The move underpins a strengthening alliance between Moscow and Opec’s Middle East countries, which joined forces to agree a supply-cut deal 18 months ago to stabilize the oil market after the price crashed in late 2014.
“This cements the link between GCC countries and Russia,” Giorgos Beleris, a Dubai-based oil analyst for Thomson Reuters, told Arab News.
Richard Mallinson, co-founder of London research consultancy Energy Aspects and a research associate with the Oxford Institute of Energy Studies, told Arab News that the GCC, and particularly the Saudis, had been talking “about aligning their goals in discussions about whether to extend a cap on crude production beyond 2018.”
“They are after long-term cooperation, not just a short deal,” Mallinson said.
Shakil Begg, head of oil research for Thomson Reuters in London, said that joint ventures between Russian and Middle Eastern energy companies had become more common.
He added that Russia was still affected by certain sanctions, “so for them, it’s about getting access to technology and expertise.”
“Additional Gazprom production that could come on line is in difficult areas, such as the Arctic,” he said.
A joint statement about the deal from the UAE and Gazprom underlined Begg’s point.
“For the first time, one of the largest investment funds in the UAE has invested in the Russian assets of Gazprom Neft, based in Western Siberia. The task of beginning cost-effective development of Paleozoic stocks can be more effectively solved within the framework of partnership, combining technological and financial resources,” the statement said.
Importantly, the two companies can make use of each other’s customer base in the Far East where demand, especially from China and India, has been strong.
MP said on its website: “(Our) major projects include exploration, development and production activities in Thailand, Indonesia, Malaysia and Vietnam, where we operate the majority of our assets.
“Southeast Asia continues to be the core region of our operated activities where we have developed an excellent track record of safe and efficient operations,” it added.
In 2017, MP’s average working interest production was about 320,000 barrels per day of oil equivalent.
Begg said: “It appears like this deal is strategic to obtaining a greater share of the light crude market in the Far East.
“The deal involves crude production from several fields operated by Gazprom Neft which feed the ESPO pipeline that supply a number of Chinese refineries and a few in Japan. Given the quality of Russian ESPO is similar to the main crude onshore crudes produced by the UAE (also sold to consumers in the Far East), it is possible that Mubadala are trying to retain/increase its market share in Asia.”
The growing Russian/GCC alliance was underlined recently when Russian energy minister Alexander Novak said a joint organization for cooperation between OPEC and non-OPEC countries may be set up once the current deal on oil output curbs expires at the end of this year.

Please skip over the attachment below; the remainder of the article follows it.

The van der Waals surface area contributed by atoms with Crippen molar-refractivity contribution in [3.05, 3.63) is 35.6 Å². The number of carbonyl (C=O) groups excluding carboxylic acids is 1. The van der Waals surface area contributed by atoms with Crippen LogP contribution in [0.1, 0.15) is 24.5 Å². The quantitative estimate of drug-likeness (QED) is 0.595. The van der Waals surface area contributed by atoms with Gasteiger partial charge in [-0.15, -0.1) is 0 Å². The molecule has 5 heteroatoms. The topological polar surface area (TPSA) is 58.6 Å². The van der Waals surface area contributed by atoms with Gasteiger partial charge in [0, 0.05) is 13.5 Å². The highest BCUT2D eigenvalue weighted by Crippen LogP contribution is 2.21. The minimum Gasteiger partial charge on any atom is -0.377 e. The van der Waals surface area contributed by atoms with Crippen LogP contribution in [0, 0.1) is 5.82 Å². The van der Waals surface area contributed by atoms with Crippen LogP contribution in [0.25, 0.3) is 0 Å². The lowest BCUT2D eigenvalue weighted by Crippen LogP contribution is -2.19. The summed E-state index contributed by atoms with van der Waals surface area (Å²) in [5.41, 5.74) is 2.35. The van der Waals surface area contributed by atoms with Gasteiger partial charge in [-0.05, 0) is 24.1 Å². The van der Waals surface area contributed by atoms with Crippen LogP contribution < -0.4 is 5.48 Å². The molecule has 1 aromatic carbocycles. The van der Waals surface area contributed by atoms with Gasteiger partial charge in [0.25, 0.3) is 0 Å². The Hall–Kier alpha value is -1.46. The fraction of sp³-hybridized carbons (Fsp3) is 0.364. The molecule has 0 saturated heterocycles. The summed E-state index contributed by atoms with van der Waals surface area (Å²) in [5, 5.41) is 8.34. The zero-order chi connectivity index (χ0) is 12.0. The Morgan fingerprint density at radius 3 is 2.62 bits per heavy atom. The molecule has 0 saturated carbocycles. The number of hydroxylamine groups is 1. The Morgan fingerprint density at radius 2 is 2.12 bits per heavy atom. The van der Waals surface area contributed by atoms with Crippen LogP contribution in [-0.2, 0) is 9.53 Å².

Saudi Crown Prince Mohammed bin Salman told Reuters in March that Saudi Arabia and Russia were working on a historic long-term pact, possibly 10 to 20 years long, that could extend controls over world crude supplies by major exporters.
Announced at the St. Petersburg Economic Forum, the Russia/UAE agreement is between Gazprom, the Russian Direct Investment Fund RDIF) and MIC offshoot, Mubadala Petroleum (MP).
A statement by RDIF, the sovereign wealth fund of Russia, and MP said that it was creating a joint venture with Gazprom Neft to develop several oil fields in the Tomsk and Omsk regions.
RDIF and Mubadala Petroleum will acquire a 49 percent equity stake in Gazpromneft-Vostok, the operator of the fields. Mubadala Petroleum will hold 44 percent and RDIF 5 percent.
Kirill Dmitriev, CEO of the Russian Direct Investment Fund (RDIF), said: “(This deal) brings the experience and expertise of our Middle East partners to the Russian oil and gas sector. (We) see this as the first step in creating a consortium to pursue further significant investments in the sector.”
Dr. Bakheet Al Katheeri, CEO of Mubadala Petroleum, said: “Through this new partnership, we will not only share but also further build on our expertise and capabilities in oil and gas while adding significant oil production to our existing oil and gas portfolio.”
Gazpromneft-Vostok controls seven subsoil licenses in Tomsk and the neighboring Omsk region; these contain both mature and undeveloped oilfields. Its proven and probable reserves stand at 296 million boe (barrels of oil equivalent), of which more than 80 percent is crude oil. According to the Russian energy ministry, the company produced 1.64 million tons (33,000 bpd) of oil in 2017, down 3 percent year on year.
Gazprom is looking to divest stakes in non-core assets to pay for its capital-intensive projects in the Arctic, namely the East-Messoyakhinskoye, Novoportovskoye and Prirazlomnoye oilfields, according to a report by Edinburgh-based website NewsBase.com.
In February, the company reportedly sold the West-Noyabrskoye field in Yamalo-Nenets to an unnamed buyer, and it is also looking to unload stakes in the Neptune oilfield off the coast of Sakhalin and the Chonsky project in Eastern Siberia. Gazprom Neft reported free cash flow of 65 billion rubles ($1.15 billion) at the end of 2017, versus a negative value a year earlier, NewsBase said.